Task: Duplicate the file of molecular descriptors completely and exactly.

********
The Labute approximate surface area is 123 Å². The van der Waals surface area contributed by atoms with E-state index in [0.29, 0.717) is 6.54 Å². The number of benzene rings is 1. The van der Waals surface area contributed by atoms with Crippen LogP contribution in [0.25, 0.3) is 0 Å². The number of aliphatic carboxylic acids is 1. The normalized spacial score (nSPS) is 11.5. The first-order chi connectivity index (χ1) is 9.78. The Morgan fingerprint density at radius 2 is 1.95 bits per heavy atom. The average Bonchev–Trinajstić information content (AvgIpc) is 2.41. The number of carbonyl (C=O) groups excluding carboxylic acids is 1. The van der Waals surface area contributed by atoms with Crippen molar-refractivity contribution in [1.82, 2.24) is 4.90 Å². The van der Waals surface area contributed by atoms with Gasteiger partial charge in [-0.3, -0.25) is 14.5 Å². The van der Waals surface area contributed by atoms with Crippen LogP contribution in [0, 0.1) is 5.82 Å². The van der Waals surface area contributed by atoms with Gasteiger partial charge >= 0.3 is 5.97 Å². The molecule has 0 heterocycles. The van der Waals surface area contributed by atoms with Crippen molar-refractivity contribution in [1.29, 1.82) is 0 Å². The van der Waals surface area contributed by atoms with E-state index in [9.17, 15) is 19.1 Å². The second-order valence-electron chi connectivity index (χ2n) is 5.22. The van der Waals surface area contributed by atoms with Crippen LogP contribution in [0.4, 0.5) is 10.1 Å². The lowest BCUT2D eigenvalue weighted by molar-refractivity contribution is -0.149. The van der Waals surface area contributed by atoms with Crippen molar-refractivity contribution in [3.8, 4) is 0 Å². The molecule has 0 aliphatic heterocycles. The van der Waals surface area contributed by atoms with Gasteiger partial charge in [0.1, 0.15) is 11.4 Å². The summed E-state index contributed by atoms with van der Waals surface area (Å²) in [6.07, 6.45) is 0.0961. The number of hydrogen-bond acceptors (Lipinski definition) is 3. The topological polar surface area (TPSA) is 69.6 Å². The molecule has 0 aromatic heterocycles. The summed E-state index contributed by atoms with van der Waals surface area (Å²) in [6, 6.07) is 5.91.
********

The Labute approximate surface area is 123 Å². The van der Waals surface area contributed by atoms with E-state index in [0.29, 0.717) is 6.54 Å². The number of benzene rings is 1. The van der Waals surface area contributed by atoms with Crippen LogP contribution in [0.25, 0.3) is 0 Å². The number of aliphatic carboxylic acids is 1. The normalized spacial score (nSPS) is 11.5. The first-order chi connectivity index (χ1) is 9.78. The Morgan fingerprint density at radius 2 is 1.95 bits per heavy atom. The average Bonchev–Trinajstić information content (AvgIpc) is 2.41. The number of carbonyl (C=O) groups excluding carboxylic acids is 1. The van der Waals surface area contributed by atoms with Crippen molar-refractivity contribution in [1.82, 2.24) is 4.90 Å². The van der Waals surface area contributed by atoms with Gasteiger partial charge in [-0.3, -0.25) is 14.5 Å². The van der Waals surface area contributed by atoms with Crippen LogP contribution in [0, 0.1) is 5.82 Å². The van der Waals surface area contributed by atoms with Gasteiger partial charge >= 0.3 is 5.97 Å². The molecule has 0 heterocycles. The van der Waals surface area contributed by atoms with Crippen molar-refractivity contribution in [1.29, 1.82) is 0 Å². The van der Waals surface area contributed by atoms with E-state index in [9.17, 15) is 19.1 Å². The second-order valence-electron chi connectivity index (χ2n) is 5.22. The van der Waals surface area contributed by atoms with Crippen LogP contribution in [0.4, 0.5) is 10.1 Å². The lowest BCUT2D eigenvalue weighted by molar-refractivity contribution is -0.149. The van der Waals surface area contributed by atoms with Crippen molar-refractivity contribution in [3.8, 4) is 0 Å². The molecule has 0 aliphatic heterocycles. The van der Waals surface area contributed by atoms with Gasteiger partial charge in [0.1, 0.15) is 11.4 Å². The summed E-state index contributed by atoms with van der Waals surface area (Å²) in [6.07, 6.45) is 0.0961. The number of hydrogen-bond acceptors (Lipinski definition) is 3. The topological polar surface area (TPSA) is 69.6 Å². The molecule has 0 aromatic heterocycles. The summed E-state index contributed by atoms with van der Waals surface area (Å²) in [6, 6.07) is 5.91.